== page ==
Conclusion: LRS is an alternative to the Ilizarov fixation in their management of complex nonunion of long bones. It is less cumbersome to the patient and more surgeon and patient friendly.

Keywords: Complex nonunion, corticotomy, limb reconstruction system

How to cite this article:
Seenappa HK, Shukla MK, Narasimhaiah M. Management of complex long bone nonunions using limb reconstruction system. Indian J Orthop 2013;47:602-7

How to cite this URL:
Seenappa HK, Shukla MK, Narasimhaiah M. Management of complex long bone nonunions using limb reconstruction system. Indian J Orthop [serial online] 2013 [cited 2019 Nov 19];47:602-7. Available from: http://www.ijoonline.com/text.asp?2013/47/6/602/121590

   Introduction Top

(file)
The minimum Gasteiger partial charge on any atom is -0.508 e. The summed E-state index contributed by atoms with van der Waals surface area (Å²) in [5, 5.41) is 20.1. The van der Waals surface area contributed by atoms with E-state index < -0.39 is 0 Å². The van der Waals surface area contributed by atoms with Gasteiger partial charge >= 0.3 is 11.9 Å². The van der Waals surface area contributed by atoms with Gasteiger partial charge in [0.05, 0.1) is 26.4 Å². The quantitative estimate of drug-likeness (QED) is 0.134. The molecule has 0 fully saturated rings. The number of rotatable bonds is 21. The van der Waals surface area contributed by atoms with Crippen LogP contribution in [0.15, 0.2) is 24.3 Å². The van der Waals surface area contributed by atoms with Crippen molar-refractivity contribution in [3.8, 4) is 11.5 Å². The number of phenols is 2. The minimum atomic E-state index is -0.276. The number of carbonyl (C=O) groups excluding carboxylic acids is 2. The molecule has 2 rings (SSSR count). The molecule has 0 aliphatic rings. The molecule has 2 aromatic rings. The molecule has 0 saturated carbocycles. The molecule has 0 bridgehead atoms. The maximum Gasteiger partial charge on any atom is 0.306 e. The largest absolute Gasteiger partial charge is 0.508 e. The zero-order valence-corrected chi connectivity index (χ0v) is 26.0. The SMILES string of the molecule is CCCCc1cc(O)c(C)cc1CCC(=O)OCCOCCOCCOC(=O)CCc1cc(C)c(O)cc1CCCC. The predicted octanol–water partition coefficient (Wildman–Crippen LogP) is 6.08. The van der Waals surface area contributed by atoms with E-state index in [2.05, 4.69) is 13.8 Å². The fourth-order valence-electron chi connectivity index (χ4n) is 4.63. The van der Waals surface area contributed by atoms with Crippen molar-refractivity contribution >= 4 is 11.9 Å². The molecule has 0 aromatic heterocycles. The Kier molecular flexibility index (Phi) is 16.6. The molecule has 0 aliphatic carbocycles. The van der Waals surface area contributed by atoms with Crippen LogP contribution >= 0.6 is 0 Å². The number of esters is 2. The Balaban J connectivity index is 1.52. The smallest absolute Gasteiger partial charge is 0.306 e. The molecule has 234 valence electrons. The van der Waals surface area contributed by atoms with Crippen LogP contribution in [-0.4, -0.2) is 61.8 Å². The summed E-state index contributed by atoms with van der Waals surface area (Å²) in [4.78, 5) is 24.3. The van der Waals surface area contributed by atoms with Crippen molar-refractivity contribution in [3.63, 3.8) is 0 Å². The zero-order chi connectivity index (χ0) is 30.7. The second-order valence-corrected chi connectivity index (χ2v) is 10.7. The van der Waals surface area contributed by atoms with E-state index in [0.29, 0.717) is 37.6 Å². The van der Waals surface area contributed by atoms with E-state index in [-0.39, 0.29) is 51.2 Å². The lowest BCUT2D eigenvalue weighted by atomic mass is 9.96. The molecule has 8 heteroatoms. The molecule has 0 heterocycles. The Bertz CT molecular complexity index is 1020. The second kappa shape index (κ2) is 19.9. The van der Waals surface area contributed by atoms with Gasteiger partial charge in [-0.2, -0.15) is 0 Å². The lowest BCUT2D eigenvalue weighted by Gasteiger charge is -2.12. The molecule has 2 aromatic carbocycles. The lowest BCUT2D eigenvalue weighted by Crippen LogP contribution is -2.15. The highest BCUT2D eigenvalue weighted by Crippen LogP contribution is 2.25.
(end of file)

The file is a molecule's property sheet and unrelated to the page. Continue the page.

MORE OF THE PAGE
Incidence of open fractures of long bones are increasing due to the increase in road traffic accidents (RTA) leading to increased incidence of complex nonunions. These patients are usually operated upon several times for stabilization (and healing) or to eradicate infection, which in turn produces scarring of the soft tissues and devitalization of any surviving bone. They present with indolent infection, which is almost always associated with deformity, limb length discrepancy, joint stiffness, disuse osteoporosis and soft tissue atrophy. [1] As a result, it is considered to be one of the most complex and challenging orthopedic situations to manage. [2] External fixation is able to address these problems simultaneously. [3],[4] Traditionally complex nonunions are managed by the Ilizarov ring fixators. But, it is cumbersome, heavy and complicated, both for the surgeon and the patient. [5] Limb Reconstruction System (LRS Pitkar, Pune, India) is uniplanar and less bulky. It has the advantage of allowing distraction and compression at fracture site. It also allows dynamization of the fracture site which is the essential principle in the treatment of nonunions. [6]